Re: Support for TI FlashMedia (pci id 104c:8033, 104c:803b) flashcard readers

From: Pierre Ossman
Date: Sun Jul 30 2006 - 06:10:07 EST

Alex Dubov wrote:
> They are magic numbers. I have only the vague idea on
> what most of these numbers mean. I digged them out
> from TI's/everest's binary driver.

Then try to make qualified guesses. Even if the constants are
TIFM_INTFLAG_2, that still makes the code more readable as you see which
values are the same constant.

By "magic", in the valid sense, I do not mean "unknown". What I mean is
"purposely random", as in values used to identify file systems and file

> I already have "socket". "card" is something that is
> plugged into the "socket". It's hard to think about
> short name that fits here nicely.

I assume "socket" is a structure for one of the card type subfunctions
of the controller and that "card" is something you create once that
subfunction is activated by a card insertion. Why can't you have the
"card" portions allocated at all times as part of the "socket"
structure? Is it possible for a "socket" to have multiple "card":s
associated with it? Otherwise I see little need for the dynamic behaviour.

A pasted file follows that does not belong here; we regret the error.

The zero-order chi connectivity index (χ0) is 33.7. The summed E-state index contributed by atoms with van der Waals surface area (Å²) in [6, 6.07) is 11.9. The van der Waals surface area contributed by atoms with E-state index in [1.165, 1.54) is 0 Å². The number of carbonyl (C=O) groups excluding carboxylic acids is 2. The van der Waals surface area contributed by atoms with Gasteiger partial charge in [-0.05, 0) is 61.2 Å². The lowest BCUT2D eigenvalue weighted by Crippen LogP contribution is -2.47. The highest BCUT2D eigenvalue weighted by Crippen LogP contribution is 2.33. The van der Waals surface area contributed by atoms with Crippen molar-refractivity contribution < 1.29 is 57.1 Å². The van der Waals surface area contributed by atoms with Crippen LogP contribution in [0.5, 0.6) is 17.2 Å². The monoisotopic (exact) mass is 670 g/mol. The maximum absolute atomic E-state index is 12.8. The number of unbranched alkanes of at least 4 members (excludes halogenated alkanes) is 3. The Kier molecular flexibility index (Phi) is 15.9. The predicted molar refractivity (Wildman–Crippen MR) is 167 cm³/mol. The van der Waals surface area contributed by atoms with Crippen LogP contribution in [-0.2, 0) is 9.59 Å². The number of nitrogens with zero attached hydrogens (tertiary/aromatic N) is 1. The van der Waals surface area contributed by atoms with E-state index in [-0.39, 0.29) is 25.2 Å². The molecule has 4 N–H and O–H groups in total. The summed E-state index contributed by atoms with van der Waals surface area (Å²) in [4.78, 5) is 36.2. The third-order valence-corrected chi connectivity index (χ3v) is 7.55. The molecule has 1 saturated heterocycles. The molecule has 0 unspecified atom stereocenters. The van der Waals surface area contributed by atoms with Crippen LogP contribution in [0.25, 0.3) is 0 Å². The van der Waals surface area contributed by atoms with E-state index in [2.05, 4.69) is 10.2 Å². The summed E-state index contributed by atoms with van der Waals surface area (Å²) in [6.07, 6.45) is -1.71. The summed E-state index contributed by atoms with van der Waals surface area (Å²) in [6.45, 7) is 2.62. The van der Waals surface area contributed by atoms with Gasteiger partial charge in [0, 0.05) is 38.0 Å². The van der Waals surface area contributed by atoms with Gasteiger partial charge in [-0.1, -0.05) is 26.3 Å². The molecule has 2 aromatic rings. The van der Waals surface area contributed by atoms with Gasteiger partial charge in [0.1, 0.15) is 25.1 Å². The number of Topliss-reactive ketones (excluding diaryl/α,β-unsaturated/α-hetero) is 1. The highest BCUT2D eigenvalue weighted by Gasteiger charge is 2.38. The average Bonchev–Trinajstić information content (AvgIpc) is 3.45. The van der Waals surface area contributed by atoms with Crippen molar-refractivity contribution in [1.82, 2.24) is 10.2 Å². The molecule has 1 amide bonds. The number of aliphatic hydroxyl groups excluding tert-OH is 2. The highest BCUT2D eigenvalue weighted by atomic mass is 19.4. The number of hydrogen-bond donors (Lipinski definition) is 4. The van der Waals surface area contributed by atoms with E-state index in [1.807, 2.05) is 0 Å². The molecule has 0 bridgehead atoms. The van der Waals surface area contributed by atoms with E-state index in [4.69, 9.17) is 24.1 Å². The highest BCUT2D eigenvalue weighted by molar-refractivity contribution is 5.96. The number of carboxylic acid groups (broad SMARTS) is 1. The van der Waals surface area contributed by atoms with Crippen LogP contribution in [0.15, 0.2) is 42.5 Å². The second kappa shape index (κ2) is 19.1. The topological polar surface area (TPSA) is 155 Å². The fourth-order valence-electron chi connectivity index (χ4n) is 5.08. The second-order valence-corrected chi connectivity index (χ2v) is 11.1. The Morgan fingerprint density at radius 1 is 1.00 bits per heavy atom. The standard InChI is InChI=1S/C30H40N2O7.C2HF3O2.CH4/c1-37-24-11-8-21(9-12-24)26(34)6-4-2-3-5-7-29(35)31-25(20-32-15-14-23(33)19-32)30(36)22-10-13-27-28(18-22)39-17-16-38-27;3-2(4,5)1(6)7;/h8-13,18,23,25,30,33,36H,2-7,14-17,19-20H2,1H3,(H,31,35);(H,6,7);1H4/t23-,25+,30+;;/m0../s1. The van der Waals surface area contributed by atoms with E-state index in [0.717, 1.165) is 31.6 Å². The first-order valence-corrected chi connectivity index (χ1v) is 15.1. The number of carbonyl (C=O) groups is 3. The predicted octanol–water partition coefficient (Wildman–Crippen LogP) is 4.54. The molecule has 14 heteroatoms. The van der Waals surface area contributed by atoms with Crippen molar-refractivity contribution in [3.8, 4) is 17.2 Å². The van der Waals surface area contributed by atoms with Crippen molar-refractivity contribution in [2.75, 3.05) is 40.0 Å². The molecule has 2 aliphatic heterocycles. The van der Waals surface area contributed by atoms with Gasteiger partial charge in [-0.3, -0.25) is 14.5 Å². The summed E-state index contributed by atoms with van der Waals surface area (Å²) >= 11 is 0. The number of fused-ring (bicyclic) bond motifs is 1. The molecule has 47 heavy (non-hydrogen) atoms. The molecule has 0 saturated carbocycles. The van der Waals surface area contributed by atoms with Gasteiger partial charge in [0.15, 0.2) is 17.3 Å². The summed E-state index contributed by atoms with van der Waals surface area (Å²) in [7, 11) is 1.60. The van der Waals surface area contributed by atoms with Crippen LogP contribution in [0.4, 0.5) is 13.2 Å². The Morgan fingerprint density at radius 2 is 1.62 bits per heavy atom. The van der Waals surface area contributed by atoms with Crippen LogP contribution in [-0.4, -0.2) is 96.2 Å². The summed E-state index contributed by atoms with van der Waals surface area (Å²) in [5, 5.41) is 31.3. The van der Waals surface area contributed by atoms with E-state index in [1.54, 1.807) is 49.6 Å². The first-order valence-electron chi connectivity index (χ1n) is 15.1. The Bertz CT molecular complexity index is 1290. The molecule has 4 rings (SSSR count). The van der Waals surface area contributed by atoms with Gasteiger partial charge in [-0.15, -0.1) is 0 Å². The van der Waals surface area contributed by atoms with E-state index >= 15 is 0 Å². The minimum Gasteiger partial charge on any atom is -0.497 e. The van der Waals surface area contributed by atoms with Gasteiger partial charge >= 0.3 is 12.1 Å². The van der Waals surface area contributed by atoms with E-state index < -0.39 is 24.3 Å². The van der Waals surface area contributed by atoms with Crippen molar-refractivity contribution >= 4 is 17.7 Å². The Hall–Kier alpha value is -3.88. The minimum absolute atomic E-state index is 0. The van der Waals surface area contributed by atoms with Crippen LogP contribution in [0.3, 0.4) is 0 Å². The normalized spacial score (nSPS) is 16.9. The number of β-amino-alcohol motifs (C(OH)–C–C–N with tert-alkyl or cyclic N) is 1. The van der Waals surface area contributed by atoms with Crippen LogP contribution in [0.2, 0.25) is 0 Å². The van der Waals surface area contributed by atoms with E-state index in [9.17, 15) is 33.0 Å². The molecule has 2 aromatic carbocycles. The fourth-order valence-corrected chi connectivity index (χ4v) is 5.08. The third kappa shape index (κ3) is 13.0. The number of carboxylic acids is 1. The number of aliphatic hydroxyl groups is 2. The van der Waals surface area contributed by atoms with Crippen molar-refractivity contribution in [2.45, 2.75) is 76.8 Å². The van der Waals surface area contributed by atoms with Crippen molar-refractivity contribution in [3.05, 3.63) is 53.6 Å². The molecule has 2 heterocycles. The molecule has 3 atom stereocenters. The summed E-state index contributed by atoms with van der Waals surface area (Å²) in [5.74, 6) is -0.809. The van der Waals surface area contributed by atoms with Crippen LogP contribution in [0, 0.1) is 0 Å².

> Unfortunately, hardware does care. Output of
> tifm_sd_op_flag is set into upper half of command
> register.

Sorry, I was a bit unclear. Of course hardware cares about what kind of
response it will get. What I meant was that hardware shouldn't care if
it's R1, R2 or R666. What it should care about is if it's "Short
response with CRC and embedded opcode" or something similar. If you look
at the meaning of the response types and try to compare the different
bit combinations, you can usually see patterns. Just remember that most
controllers do not usually support checking every little aspect.

> The fall-back is 0 (implied default for both
> switches).

And you are sure this will be valid for response type RFooBar,
consisting of only a new combination of the existing response
attributes, that I will come up with tomorrow?

> The TI binary drivers tests for the command type
> before setting the appropriate bit in command register
> (similar to tifm_sd_op_flags).

Please do a BUG_ON() or fail the request or something similar. If you
would happen to get a request where cmd->data is set, but type isn't
ADTC, then I assume all hell will break loose.

> In general: while I'm using code flow different from
> this used in TI's binary drivers, I tried very hard to
> preserve register access semantics.

Careful. People get a bit edgy with such reasoning around reverse
engineering. ;)

> When I failed to
> do so, very bad things happened - sporadic and brutal
> kernel crashes and run-aways. I think they were caused
> by device writing random junk to some memory address
> at arbitrary times.

Baby steps. If you test carefully enough (and do some qualified
guessing), you usually can figure out what most bits of a register are for.

Great work figuring out the hardware as much as you have though. This
driver will be a nice addition.


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